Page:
The advantages of paraffin waxes are numerous. Because paraffin waxes are flammable, they give power to the engine when burned. Because paraffin waxes make up a portion of the energy content in fuel, most candles are comprised of it. Kerosene (also known as diesel #1) on the other hand, contains significantly less paraffin wax and so has a lower energy content. As a result, when using kerosene blends, you may notice a reduction in fuel efficiency and power.

When waxy paraffins clump together and clog filters, it’s a concern. The Cloud Point is the point at which waxes gather together in diesel fuel, causing it to become hazy. The more paraffins fall out of the fuel and gel together as the temperature gets colder. Larger paraffin chunks clog filters, making it impossible for fuel to flow through. The CFPP – Cold Filter Plug Point – is the point at which your filter plugs and operations stop. For fleet operators, the CFPP is the most crucial indicator since it represents the point at which operations are disrupted.

The Cloud Point and the CFPP are both affected by geographic location and fuel quality. The 18° Rule states that the CFPP should be 18° below the Cloud Point when appropriately treated with winter cold flow additives. Filters will be blocked at -8° F if your fuel has been treated with additive and becomes murky at 10° F. Without a cold flow addition, the CFPP could range from -8 to +9 degrees Fahrenheit; cold flow additives protect you up to 18 degrees below the cloud point of your fuel. Kerosene, on the other hand, reduces the Cloud Point by about 3° for every 10% kerosene blended in.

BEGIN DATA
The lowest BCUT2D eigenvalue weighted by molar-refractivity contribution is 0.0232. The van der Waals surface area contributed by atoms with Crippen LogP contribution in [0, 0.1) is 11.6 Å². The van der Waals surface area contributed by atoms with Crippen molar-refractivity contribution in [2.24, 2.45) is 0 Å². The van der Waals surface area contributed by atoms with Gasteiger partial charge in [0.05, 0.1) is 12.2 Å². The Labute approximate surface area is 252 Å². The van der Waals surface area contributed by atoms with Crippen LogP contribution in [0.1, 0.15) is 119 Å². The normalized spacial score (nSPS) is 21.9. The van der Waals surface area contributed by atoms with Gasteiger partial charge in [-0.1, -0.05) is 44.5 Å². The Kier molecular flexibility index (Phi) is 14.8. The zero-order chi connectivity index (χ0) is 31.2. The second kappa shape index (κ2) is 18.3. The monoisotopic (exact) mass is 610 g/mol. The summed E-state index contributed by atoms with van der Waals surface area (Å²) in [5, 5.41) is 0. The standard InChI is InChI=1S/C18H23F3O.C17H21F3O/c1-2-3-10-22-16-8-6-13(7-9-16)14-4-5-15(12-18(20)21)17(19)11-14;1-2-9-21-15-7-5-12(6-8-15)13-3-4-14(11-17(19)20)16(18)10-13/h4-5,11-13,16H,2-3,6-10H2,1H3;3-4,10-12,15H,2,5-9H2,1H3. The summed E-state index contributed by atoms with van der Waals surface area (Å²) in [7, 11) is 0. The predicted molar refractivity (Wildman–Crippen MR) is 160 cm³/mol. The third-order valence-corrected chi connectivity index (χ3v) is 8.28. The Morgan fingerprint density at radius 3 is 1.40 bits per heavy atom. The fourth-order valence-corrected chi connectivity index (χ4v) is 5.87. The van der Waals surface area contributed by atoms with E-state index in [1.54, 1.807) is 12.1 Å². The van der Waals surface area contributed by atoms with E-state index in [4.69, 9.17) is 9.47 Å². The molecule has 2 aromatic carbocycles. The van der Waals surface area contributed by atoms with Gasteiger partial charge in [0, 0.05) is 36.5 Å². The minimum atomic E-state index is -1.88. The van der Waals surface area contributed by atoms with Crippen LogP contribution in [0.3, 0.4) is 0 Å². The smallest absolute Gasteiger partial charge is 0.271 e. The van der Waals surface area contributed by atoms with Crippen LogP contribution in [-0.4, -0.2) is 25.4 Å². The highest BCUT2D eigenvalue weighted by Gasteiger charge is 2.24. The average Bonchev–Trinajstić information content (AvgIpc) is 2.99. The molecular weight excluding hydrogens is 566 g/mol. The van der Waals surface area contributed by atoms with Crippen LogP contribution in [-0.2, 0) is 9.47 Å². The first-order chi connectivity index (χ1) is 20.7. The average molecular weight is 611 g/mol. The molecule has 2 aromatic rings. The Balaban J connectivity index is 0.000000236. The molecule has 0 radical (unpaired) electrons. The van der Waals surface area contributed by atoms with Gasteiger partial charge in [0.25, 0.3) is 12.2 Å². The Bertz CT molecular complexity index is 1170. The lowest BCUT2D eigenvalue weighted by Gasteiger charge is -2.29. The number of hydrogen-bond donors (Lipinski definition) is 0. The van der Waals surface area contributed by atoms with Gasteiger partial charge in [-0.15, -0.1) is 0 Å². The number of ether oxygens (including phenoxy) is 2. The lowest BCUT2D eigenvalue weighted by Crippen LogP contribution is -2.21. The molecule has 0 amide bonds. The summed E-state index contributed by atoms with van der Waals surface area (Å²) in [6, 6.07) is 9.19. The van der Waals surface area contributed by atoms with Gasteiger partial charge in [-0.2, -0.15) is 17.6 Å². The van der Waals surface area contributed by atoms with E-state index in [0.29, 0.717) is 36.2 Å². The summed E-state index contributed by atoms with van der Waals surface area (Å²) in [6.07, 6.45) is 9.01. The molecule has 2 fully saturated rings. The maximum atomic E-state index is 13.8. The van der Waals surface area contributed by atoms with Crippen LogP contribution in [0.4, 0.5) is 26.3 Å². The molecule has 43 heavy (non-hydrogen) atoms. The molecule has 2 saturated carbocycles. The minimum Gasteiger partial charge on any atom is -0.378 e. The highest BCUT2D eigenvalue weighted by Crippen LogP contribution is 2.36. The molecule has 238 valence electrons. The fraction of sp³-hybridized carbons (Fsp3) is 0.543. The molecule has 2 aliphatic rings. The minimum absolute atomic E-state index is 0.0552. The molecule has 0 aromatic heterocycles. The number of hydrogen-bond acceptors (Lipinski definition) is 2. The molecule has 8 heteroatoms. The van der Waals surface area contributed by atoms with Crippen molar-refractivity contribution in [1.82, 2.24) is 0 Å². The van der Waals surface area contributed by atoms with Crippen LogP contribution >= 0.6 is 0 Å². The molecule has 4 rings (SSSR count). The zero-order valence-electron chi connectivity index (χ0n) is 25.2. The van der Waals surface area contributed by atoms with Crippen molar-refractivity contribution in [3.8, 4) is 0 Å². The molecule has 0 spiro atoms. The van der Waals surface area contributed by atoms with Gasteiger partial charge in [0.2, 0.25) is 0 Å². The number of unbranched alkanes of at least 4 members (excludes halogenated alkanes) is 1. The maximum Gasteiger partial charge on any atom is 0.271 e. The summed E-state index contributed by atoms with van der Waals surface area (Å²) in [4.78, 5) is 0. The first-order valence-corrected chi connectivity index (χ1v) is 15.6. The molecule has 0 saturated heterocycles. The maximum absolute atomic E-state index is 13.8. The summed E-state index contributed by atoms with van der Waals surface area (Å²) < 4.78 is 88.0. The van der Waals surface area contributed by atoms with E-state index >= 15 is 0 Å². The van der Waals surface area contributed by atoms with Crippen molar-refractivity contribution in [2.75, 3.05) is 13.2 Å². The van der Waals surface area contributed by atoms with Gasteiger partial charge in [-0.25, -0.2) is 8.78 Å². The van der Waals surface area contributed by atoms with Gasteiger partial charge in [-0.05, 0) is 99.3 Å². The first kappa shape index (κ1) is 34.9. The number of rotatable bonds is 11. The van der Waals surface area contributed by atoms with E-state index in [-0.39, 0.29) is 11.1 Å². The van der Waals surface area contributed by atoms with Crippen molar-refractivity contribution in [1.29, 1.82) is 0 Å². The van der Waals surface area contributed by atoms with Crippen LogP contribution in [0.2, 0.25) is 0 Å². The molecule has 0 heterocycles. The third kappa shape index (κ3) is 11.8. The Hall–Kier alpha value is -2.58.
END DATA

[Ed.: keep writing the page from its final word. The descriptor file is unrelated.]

• When temperatures drop, waxes in fuel bind together and become caught on fuel filters.
  • When temperatures are 18° below the Cloud Point, additives cause filters to clog.
  • At a rate of 3° per 10% blend, kerosene can reduce the Cloud Point, providing additional protection.

As previously stated, Cloud Points for diesel fuel are often less than 10° F. As a result, cold flow additives should preserve gasoline down to -8° F, while kerosene may offer extra protection. This year, however, new elements have profoundly altered the winter performance of ordinary diesel fuel.